Digital dynamism dominates University’s Business Plan Competition

Online business ventures have, for the first time, won both the Trading and Pre-Trading categories in the University of Leeds Business Plan Competition for students and graduates.

University of Leeds Business Plan Competition 2017 winners


Organised by Spark, the University’s business start-up service, the prestigious annual competition shares a prize fund of at least £8,000 across the two categories (Pre-trading and Trading up to 24 months), with the winning entries awarded a cash prize of £2,000 each.

First prize in the Pre-Trading category was won by International Business & Economics graduate Pontus Ekhem and Product Design graduate Dan Bennett for their business Promojo, an advertising platform that enables students to earn money by engaging with and giving feedback to adverts in their spare time.  The friends will launch the Promojo app to Leeds students in the summer, with a phased roll-out to Manchester, Nottingham and Bristol later this year. A national launch is planned for 2018.

Pontus and Dan lost touch after graduating in 2014 but met by chance in 2016 and started discussing ideas for apps they could develop together. Once they’d decided on Promojo, Pontus enrolled on a coding course and they developed their idea around their full-time jobs. Convinced that there was a significant opportunity, both men resigned from their jobs to concentrate on Promojo full time. They moved back to Leeds, where they knew their target student market well, and where they knew they’d be able to fully access Spark’s support.

Pontus said: “Spark’s been a brilliant sounding board, and the advisory support is fantastic - we’ve been put in touch with experts who know the industry well, and we’ve also been given incubator space. The Business Plan prize will help pay for our launch costs and we’re already in talks with marketing agencies who want to use the platform. This is our year, and we’re really excited!”

First prize in the Trading category was won by Nigerian graduate Olubusayo Longe. Olubasayo completed his Master’s degree in Engineering, Technology and Business Management in 2015 and started trading the same year with his business, Form+.

The business allows users to create online forms to collect data and use their own cloud storage (such as Google Drive and Dropbox) to receive and store responses. Competitor solution providers often store clients’ collected data on their servers, forcing clients to keep paying subscription fees to access their data.   Form+ already has over 1000 clients, the largest proportion from the USA, spread across universities and high schools, SMEs and non-profit organisations. 

“Form+ is really so simple to use, you only pay for what you need, so it’s really cost-effective,” Olubusayo says.

“Spark has been instrumental in helping me develop the business, setting up in the UK while on a visa, giving me incubator space and helping me go to conferences where I made incredibly useful contacts. I’m working on the business full time: things are moving really fast now, and I’ve been setting up contractors in Poland. I want to grow as fast as I can and see how far I can take it.  I love it! I always knew I wanted to run my own business and  I think Form+ business model has great potential.”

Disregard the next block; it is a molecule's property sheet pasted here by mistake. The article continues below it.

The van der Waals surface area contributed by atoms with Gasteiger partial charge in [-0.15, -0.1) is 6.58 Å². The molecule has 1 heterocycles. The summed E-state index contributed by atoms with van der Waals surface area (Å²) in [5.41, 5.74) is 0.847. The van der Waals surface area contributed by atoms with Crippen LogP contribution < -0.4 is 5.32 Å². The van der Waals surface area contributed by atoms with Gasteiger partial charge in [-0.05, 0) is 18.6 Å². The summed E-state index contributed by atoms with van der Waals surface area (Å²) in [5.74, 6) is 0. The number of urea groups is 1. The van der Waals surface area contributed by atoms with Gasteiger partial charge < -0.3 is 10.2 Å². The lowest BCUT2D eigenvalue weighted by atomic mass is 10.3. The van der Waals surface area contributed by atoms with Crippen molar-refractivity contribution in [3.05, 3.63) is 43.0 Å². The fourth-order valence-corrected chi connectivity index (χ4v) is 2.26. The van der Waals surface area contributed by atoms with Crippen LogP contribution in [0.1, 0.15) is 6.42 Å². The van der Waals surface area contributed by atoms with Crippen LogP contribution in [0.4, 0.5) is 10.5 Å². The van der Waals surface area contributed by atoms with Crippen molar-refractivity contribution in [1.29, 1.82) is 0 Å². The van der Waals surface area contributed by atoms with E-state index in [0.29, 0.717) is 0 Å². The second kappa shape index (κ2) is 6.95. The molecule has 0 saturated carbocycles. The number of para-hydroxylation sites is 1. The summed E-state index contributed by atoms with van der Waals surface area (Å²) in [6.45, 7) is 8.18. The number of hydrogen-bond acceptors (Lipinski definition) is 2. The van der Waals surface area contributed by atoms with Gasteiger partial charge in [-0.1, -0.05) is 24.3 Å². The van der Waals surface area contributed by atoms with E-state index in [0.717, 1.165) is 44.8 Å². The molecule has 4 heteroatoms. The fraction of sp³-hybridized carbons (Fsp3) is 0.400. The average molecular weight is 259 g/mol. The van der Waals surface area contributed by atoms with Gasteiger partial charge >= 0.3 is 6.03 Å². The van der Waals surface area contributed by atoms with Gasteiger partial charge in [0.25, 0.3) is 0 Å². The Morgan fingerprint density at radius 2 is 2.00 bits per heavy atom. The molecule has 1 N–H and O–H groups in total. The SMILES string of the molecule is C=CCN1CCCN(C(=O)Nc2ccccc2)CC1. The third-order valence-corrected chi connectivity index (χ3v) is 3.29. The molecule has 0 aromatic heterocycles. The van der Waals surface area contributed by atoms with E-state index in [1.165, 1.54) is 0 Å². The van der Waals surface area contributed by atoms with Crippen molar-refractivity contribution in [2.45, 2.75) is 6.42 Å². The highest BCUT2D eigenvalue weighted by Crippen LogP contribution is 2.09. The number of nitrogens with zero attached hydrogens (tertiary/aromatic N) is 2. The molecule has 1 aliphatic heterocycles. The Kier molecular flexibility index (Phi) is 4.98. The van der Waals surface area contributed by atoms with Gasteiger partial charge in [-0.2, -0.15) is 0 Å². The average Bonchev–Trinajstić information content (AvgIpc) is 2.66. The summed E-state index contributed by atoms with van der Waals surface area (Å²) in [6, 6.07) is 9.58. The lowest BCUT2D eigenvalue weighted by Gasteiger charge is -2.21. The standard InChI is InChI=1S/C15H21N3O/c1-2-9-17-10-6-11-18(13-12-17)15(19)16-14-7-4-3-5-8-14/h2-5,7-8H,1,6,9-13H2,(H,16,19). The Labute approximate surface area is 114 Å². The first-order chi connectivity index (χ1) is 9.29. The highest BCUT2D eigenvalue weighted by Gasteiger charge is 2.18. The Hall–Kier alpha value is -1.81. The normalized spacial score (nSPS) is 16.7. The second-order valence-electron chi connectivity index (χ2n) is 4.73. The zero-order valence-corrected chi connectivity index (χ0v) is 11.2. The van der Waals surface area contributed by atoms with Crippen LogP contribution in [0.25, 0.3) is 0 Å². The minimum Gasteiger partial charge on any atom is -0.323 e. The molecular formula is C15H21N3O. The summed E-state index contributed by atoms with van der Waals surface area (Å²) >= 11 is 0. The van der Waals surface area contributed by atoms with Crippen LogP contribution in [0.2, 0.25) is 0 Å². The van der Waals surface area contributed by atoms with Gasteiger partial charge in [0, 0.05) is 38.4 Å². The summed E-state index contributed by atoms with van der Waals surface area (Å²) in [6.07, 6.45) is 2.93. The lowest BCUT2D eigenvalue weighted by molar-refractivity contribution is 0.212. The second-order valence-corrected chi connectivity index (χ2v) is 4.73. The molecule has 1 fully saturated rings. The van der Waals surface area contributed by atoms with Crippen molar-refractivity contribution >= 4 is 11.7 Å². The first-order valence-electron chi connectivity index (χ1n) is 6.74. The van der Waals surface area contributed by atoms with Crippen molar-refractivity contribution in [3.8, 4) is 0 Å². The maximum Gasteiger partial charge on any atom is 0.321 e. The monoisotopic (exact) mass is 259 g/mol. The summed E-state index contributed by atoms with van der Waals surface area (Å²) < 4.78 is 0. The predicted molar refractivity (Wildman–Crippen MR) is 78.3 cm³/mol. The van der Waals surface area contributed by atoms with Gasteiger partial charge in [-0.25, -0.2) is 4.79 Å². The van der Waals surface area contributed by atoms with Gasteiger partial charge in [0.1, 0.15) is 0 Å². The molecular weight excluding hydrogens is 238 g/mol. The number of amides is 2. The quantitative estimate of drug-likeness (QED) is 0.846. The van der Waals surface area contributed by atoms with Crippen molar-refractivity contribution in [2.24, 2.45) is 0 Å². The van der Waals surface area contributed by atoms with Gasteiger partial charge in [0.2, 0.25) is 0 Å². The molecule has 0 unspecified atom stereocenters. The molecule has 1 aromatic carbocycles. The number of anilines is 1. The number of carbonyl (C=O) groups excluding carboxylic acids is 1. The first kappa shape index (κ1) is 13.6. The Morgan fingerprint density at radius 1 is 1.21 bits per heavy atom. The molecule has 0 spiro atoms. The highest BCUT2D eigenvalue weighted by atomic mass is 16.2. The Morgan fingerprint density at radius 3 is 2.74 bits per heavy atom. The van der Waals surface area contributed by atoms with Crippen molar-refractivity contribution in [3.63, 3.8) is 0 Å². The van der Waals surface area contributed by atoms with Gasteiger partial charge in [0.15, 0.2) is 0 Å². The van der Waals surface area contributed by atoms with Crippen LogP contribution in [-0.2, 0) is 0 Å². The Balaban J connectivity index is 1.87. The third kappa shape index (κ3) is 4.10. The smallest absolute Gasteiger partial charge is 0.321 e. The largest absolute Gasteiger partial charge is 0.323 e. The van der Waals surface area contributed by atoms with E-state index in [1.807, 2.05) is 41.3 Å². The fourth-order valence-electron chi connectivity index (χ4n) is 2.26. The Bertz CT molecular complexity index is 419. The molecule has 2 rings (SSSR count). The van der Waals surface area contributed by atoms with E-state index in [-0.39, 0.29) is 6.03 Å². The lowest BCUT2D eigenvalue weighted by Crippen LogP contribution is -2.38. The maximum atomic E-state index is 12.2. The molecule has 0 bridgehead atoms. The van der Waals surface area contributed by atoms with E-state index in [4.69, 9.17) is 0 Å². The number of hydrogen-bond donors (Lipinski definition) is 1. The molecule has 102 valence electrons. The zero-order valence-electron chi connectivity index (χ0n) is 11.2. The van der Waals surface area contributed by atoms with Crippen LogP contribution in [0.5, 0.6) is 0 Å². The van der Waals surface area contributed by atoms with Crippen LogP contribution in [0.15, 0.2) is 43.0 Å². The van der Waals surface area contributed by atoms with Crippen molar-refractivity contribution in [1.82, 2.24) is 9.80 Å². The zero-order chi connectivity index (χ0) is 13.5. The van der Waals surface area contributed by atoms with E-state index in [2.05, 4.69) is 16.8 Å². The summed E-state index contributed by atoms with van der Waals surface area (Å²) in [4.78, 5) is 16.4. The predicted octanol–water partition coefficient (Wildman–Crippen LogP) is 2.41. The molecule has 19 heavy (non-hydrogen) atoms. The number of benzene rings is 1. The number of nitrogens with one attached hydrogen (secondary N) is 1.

So good was the standard of entries, the judges decided to make an extra discretionary Management Award of £1,000 to MSc International Business graduate Chris Wilson, for his business Too Good to Go. The environmental social enterprise is dedicated to reducing food waste through a mobile app which allows users to purchase food from restaurants, cafes, bakeries and other stores that would otherwise be thrown away at the end of the day for massively discounted prices. Although only 18 months old, Too Good to Go is now active in six European countries: UK, France, Germany, Denmark, Norway and Switzerland, has grown to over one million users and has diverted over 400,000 meals from landfill.  

Andy King, Relationship Director at Santander, a long-standing sponsor of the University, was on the judging panel. He said: “The quality of the entries this year was phenomenal across the board. On paper, you can get a good feel for a business, but it’s only when the entrepreneurs present to the judging panel that you realise just how compelling these business opportunities really are. You get to see  their passion for the venture, the business instinct and drive that they have and the amount of the work that’s gone into researching and planning. A lot of these businesses are scalable and you only have to look at some of the successes coming out of the SPARK stable to really appreciate the quality of the applicants. It’s both fascinating and remarkable to watch these businesses evolve and mature.  

“The Santander Universities division supports entrepreneurs and SMEs through a range of initiatives and awards and the University of Leeds is a flagship institution for us. It’s a real privilege to continue to be involved with the University and in particular SPARK and the amazing young people it continues to support.”

Kairen Skelley, Head of Spark Business Start-Up, said: “Enterprise isn’t an ‘add-on’ at Leeds - there’s a deep commitment to helping students and graduate entrepreneurs to recognise enterprise as a genuine career option and to thrive. The sheer talent, ambition and resilience of our entrepreneurs - as well as their innovative approaches to breaking into sometimes highly competitive markets - deserves the best support available, and we’re extremely proud to be able to deliver that.”


Back row, l-r: Jiahao Chen and Mohamed Musa; Chris Wilson;  Olubusayo Longe; Elliott Herrod-Taylor; Jenna Weets
Front row, l-r: Jumana and Mubashir Akhtar; Pontus Ekhem and Dan Bennett

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